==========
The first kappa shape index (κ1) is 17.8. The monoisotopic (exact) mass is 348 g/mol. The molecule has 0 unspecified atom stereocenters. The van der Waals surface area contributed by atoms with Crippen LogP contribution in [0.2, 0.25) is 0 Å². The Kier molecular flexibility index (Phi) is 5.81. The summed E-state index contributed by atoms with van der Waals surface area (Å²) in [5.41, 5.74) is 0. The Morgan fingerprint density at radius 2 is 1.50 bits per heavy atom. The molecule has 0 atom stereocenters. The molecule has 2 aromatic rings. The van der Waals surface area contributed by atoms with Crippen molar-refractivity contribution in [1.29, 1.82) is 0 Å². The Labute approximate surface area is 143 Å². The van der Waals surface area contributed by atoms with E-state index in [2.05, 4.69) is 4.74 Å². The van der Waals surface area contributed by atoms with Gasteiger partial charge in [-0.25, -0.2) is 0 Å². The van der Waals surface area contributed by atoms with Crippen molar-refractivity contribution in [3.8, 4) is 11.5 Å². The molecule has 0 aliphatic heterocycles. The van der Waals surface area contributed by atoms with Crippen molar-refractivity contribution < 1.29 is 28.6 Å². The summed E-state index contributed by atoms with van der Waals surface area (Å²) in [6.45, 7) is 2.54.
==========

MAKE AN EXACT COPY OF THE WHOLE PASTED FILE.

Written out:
The first kappa shape index (κ1) is 17.8. The monoisotopic (exact) mass is 348 g/mol. The molecule has 0 unspecified atom stereocenters. The van der Waals surface area contributed by atoms with Crippen LogP contribution in [0.2, 0.25) is 0 Å². The Kier molecular flexibility index (Phi) is 5.81. The summed E-state index contributed by atoms with van der Waals surface area (Å²) in [5.41, 5.74) is 0. The Morgan fingerprint density at radius 2 is 1.50 bits per heavy atom. The molecule has 0 atom stereocenters. The molecule has 2 aromatic rings. The van der Waals surface area contributed by atoms with Crippen molar-refractivity contribution in [1.29, 1.82) is 0 Å². The Labute approximate surface area is 143 Å². The van der Waals surface area contributed by atoms with E-state index in [2.05, 4.69) is 4.74 Å². The van der Waals surface area contributed by atoms with Gasteiger partial charge in [-0.25, -0.2) is 0 Å². The van der Waals surface area contributed by atoms with Crippen molar-refractivity contribution in [3.8, 4) is 11.5 Å². The molecule has 0 aliphatic heterocycles. The van der Waals surface area contributed by atoms with Crippen molar-refractivity contribution < 1.29 is 28.6 Å². The summed E-state index contributed by atoms with van der Waals surface area (Å²) in [6.45, 7) is 2.54.